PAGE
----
In the late 1970’s when British Rail was still collecting, a friend invited me to lunch with a
very successful captain of industry. He had decided that he too wanted to enter
the art investment area. He had a
fascinating idea. We would form an
investment consortium around an international group of experts. Since the fund was going to be buying older European
Art they would be individuals in France, England, The Netherlands and
The concept was that each year the fund would be re-valued by this same group of experts who would receive a commission commensurate with the increase in the fund’s value. Obviously, the businessman felt that this would encourage the experts (mostly dealers) to buy well. Also these were the years that the art market in many of its fields was flourishing. But I was concerned that since there are no market tools with which to measure values, even the most scrupulous would be tempted to err on the high side of an estimated value. This, however, was seen as a detail that could be worked out later.
In any case, it was an exciting idea. It did not take too many months before I had commitments from a most illustrious group of experts. Most of them were dealers and all were raring to go. Being professionals, and therefore realists, they were not yet counting their profits, but all were ready to take a chance. The financial mogul kept the project on hold, from what I remember, for a year. Then from out of the blue I received a phone call saying that my financer “had heard” (those words I do remember) that diamonds would be a better investment and therefore was scrapping the art project. Quite a disappointment for all, but I think none of us were convinced it would ever come to fruition in the first place. Many such schemes that have received wide-spread publicity since, have also not come to pass.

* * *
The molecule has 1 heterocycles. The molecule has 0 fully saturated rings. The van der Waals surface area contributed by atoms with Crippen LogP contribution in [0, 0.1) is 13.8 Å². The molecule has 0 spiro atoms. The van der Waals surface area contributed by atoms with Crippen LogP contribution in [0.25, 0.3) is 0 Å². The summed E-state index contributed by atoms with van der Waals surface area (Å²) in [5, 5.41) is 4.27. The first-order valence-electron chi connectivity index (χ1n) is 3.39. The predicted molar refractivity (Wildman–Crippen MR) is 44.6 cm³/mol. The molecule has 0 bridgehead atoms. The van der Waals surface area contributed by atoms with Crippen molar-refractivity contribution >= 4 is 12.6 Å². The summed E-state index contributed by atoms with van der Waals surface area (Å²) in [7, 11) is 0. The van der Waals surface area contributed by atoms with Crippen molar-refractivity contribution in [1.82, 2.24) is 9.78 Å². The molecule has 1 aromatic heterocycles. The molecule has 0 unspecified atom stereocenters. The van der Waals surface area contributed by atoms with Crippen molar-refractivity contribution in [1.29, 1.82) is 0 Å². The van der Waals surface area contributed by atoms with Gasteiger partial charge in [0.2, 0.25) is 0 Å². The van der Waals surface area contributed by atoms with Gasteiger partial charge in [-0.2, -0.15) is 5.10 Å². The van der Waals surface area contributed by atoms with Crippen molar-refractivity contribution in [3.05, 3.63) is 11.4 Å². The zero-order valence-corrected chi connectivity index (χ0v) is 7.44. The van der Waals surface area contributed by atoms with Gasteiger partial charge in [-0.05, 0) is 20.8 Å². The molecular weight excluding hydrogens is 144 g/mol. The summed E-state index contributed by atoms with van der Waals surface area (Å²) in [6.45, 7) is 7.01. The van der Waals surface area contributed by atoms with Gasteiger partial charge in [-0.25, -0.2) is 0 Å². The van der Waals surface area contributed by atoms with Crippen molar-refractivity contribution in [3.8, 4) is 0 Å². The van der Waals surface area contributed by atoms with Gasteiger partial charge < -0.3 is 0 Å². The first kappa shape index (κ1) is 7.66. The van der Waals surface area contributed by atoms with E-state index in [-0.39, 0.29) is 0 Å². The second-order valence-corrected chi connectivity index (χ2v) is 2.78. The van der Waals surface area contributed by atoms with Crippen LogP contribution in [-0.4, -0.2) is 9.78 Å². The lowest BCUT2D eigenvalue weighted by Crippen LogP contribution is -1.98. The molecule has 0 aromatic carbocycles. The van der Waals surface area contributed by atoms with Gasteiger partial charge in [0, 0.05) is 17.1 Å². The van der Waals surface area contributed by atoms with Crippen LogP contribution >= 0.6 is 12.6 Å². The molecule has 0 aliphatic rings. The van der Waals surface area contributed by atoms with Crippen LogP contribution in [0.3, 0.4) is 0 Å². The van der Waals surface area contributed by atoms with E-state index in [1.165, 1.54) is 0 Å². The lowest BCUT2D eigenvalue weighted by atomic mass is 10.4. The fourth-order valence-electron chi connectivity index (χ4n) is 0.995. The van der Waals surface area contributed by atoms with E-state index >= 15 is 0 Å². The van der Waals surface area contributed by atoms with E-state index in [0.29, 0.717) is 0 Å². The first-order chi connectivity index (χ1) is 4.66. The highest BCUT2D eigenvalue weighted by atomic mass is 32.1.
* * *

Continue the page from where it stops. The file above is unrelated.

Art investment funds always sound glamorous and exciting. These days they are usually focused on contemporary art which has in recent years been a hot market, particularly at auction. It is, however, also the most capricious. The hot artist of yesterday is not necessarily the hot artist today. You ask a collector about his/her collection and they will tell you about all their successes, but what about the artists who did not pan out?
Investing in any area is not just about the wins but rather the percentage of wins over losses. Of course, much depends on timing. In 1990 my father, who collected Paris School pictures, said to me, “someday you will be upset with me for not selling the collection now”. The comment did not register until years later when I realized he had actually pegged the height of the market, when the Japanese were collecting voraciously in this area.
The reason that British Rail Pension Fund did as well as it did was the breadth of the collection. Also, they held onto their collection for quite a number of years, and they sold their best investment of Impressionist paintings at the height of that market when the Japanese were spending their fortunes on Impressionism.
As a final comment on the subject, over the years I have acquired for my personal collection works I fell in love with in several fields. Of course, I have had no objection if a work of art has appreciated in value, but , I have never thought of it as an investment. Interestingly, the area where I thought about this the least was in our photography collection. If I had, I would have bought a lot more!